Let us check the market. Against the United States dollar, the euro has dropped to $1.1232.
Lee Hardman is a currency analyst at MUFG. He wrote, in a note to clients, that more evidence of economic recovery in China is a positive development for the global economy. Nevertheless, market participants understandably remain on edge concerning the risk of further disruption from secondary waves.
On Monday, European countries eased some border controls. This happened after coronavirus lockdowns. Thus, this is a move that can help salvage part of the summer season for Europe’s battered tourism industry.
Financial markets might be in the process of reprising the most-traded exchange rate of the world. Moreover, derivative contracts suggest that the euro can surge by as much as 6% versus the dollar to $1.20 by year-end.
Against the euro, the Norwegian crown hit a 4-week low as oil prices fell.
Dollar and Others
Norges Bank, the Bank of England, and the Swiss National Bank will all hold meetings on Thursday. They are expected to keep their central policy rates unchanged.
In Beijing and the United States, the number spiked over the weekend, meaning new cases were recorded. Thus, there is a fear of the second wave of COVID-19 infections in risk-off sentiment markets. Because of that, Commodity currencies fell. Nonetheless, the United States dollar rose.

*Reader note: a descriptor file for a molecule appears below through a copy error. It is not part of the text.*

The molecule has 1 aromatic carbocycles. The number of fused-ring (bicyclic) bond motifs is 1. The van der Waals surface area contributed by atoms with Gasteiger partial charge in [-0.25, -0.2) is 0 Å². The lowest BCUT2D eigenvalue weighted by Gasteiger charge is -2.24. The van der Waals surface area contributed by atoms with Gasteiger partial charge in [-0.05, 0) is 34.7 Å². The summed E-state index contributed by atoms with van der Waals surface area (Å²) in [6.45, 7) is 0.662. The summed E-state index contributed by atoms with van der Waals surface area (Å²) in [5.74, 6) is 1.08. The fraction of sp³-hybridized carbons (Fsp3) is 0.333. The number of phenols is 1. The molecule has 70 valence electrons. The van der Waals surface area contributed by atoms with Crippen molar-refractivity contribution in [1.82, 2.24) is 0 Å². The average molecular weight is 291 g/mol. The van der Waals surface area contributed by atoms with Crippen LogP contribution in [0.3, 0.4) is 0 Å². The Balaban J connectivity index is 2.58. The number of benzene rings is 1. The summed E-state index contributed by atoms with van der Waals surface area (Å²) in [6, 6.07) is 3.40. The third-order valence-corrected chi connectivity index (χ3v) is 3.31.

On Monday, Beijing reported its second consecutive day of record numbers of new infections. The United States reported more than 25,000 new cases on Saturday alone.
Against a basket of currencies, the United States dollar surged overnight. The greenback steadied in early London trading, and at 0700 GMT, it was up by 0.2%.
The Australian dollar was down by around 1% against the dollar. The Kiwi fell by 0.7%. Both currencies hit their weakest levels in more than a week.
The safe-haven Japanese yen did not strengthen against the dollar despite the risk-off mood.
- Trading Instrument